Like 16 million other Americans on Sunday evenings, I succumb to the blood, guts and glory of AMC's "The Walking Dead."
During that hour of especially suspenseful TV, I get lost in my thoughts.
What if zombies were a real threat? Would I survive a zombie apocalypse? Would I even want to?
While I doubt zombies are a real threat, I do know that I wouldn't survive them.
With a computer-driven desk job, disinclination toward the outdoors, and a fear of guns, blood and bad smells, I'm fairly certain I would succumb early. And it would probably be by choice.
A post-apocalyptic zombie world would be unappealing on its own, but my larger concern is a world without the companionship of my four-legged friends.
After four seasons of walkers, I've come to a few hypothetical conclusions about what would happen to our pets should zombies take over our world.
My base hypothesis: This new world wouldn't initially support the current human-pet relationship.
Barking dogs would be a liability and another mouth to feed, so human survivors might avoid dogs' company at first.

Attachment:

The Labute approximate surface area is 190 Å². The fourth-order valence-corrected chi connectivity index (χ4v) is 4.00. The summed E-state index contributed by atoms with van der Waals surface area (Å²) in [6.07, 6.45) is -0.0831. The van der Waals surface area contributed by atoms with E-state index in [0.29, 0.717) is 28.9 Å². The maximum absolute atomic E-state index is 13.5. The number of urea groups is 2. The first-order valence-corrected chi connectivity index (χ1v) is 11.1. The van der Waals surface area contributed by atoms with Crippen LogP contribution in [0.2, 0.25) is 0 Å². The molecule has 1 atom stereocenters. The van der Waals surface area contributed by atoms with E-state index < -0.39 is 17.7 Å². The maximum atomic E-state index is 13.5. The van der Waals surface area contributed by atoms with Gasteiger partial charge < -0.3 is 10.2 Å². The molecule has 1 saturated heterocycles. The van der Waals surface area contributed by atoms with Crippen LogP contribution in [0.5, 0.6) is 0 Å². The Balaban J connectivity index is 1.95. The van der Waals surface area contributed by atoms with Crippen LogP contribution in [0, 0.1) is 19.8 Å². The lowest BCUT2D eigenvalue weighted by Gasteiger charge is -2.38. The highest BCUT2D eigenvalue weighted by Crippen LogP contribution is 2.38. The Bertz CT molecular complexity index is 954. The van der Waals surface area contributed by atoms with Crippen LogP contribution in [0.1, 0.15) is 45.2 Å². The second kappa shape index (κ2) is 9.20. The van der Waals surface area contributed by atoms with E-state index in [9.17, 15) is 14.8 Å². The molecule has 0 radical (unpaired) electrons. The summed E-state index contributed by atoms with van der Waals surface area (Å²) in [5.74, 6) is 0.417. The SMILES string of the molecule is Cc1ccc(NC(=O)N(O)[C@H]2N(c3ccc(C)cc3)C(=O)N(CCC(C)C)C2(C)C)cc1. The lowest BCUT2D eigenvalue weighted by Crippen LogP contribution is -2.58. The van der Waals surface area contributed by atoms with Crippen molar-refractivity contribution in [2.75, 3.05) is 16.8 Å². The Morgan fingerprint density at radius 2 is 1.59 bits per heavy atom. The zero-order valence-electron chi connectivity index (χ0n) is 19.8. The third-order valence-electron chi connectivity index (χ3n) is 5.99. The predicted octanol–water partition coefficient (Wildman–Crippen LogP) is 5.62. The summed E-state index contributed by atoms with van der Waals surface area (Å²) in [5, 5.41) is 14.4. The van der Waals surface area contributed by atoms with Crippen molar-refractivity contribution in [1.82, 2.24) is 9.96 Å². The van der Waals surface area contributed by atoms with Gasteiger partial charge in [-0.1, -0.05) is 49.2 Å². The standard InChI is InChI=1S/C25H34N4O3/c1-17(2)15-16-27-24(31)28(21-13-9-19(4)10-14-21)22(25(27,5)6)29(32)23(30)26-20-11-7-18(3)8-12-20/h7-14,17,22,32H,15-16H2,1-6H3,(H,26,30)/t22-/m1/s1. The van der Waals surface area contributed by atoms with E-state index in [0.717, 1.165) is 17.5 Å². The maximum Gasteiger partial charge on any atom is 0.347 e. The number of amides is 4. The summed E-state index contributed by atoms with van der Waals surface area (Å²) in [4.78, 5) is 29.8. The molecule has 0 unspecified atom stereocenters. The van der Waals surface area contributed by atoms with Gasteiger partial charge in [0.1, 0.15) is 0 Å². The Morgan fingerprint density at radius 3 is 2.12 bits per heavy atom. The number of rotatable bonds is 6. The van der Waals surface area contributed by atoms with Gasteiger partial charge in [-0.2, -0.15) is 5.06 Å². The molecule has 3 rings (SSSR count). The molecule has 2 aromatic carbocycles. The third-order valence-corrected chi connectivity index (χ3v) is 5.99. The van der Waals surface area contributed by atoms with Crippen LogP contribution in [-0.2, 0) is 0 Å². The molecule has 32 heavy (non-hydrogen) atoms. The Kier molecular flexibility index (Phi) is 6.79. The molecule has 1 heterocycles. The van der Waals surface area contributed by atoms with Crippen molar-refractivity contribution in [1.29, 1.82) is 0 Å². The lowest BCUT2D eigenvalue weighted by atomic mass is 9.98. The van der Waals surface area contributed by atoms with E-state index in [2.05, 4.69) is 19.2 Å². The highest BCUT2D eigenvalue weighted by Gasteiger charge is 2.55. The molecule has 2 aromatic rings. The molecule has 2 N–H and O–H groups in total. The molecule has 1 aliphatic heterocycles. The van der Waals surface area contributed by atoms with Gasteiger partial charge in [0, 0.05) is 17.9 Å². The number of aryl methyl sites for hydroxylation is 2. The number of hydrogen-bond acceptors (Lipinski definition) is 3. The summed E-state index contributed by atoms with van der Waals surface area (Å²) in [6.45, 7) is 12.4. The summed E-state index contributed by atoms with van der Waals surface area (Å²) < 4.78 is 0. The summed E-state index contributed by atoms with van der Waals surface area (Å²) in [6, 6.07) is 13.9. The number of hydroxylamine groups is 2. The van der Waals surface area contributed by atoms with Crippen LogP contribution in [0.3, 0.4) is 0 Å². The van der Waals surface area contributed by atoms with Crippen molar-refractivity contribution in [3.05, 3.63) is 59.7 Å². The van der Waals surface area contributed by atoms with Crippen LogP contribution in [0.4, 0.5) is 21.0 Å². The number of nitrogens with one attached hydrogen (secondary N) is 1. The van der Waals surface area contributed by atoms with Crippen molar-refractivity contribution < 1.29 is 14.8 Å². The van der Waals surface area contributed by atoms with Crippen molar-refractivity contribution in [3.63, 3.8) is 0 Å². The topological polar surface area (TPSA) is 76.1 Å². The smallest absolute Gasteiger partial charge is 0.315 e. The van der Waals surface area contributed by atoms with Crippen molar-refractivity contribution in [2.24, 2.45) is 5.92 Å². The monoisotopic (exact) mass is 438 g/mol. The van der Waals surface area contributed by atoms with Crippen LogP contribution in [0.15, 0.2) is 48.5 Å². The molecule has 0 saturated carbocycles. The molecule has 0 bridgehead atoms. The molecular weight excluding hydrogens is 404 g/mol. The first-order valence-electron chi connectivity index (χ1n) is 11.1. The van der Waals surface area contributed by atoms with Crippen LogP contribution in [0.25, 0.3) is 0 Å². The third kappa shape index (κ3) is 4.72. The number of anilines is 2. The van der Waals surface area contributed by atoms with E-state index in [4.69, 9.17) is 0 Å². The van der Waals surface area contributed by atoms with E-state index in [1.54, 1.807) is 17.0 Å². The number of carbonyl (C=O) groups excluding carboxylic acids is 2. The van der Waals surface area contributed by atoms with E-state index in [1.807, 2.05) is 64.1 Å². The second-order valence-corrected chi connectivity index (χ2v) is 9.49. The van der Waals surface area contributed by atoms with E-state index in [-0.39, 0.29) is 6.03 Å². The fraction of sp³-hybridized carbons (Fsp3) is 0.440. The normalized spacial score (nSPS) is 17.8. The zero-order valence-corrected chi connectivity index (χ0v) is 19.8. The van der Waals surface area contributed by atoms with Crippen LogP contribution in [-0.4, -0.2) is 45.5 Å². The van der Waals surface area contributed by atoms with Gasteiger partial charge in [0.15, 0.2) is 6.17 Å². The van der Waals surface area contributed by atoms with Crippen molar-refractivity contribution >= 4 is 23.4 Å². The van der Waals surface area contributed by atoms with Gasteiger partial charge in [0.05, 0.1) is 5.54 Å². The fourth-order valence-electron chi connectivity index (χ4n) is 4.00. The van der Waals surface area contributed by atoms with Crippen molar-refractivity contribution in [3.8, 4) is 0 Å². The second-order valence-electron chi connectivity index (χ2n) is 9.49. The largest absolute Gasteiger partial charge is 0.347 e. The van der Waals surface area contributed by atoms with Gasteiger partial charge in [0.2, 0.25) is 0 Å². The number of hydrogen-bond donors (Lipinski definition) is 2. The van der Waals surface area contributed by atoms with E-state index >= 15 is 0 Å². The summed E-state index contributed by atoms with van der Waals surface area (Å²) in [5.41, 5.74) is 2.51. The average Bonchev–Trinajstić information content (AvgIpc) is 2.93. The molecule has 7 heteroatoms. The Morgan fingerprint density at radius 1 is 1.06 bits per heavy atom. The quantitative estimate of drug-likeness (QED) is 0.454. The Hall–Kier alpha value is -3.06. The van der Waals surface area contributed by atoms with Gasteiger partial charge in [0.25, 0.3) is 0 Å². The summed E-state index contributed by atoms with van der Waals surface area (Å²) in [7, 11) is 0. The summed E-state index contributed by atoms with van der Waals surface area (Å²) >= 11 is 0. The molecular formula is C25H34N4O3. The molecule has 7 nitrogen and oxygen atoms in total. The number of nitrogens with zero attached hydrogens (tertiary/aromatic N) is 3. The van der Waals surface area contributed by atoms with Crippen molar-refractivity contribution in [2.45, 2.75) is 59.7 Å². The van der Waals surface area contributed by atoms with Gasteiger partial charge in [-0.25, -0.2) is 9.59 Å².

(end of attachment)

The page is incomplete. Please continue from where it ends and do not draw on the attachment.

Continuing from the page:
Canine survivors would then form packs and begin to acclimate, hunting for food and gathering into packs. Armed with an astute snout, dogs would also quickly learn to avoid the foul-smelling zombies.
If Moscow's stray dogs that travel the subway system are any indication, dogs in this new world may adjust well too.
Cats that have not succumbed to zombies likely would form feral communities. Having evolved into domestic pets for much less time than dogs, cats may quickly revert to feral ways — and thus be moot as companions.
Harder to catch, cats may have a better survival rate than domestic dogs.
Once human survivors begin to rebuild and settle, I see a re-evolution of humans and dogs. Just as docile wolves befriended and partnered with human packs, dogs would begin to assimilate into post-apocalyptic human packs too.
Beneficial for hunting and much-needed hope and companionship, human survivors would eventually see dogs as man's best friend again.
I'm not as hopeful for cats, however. Feral cats distrust humans and don't rely on pack companionship as dogs do.
Either way, a post-apocalyptic world devoid of pets is no world I'd want to live in. Here's hoping it's truly fiction.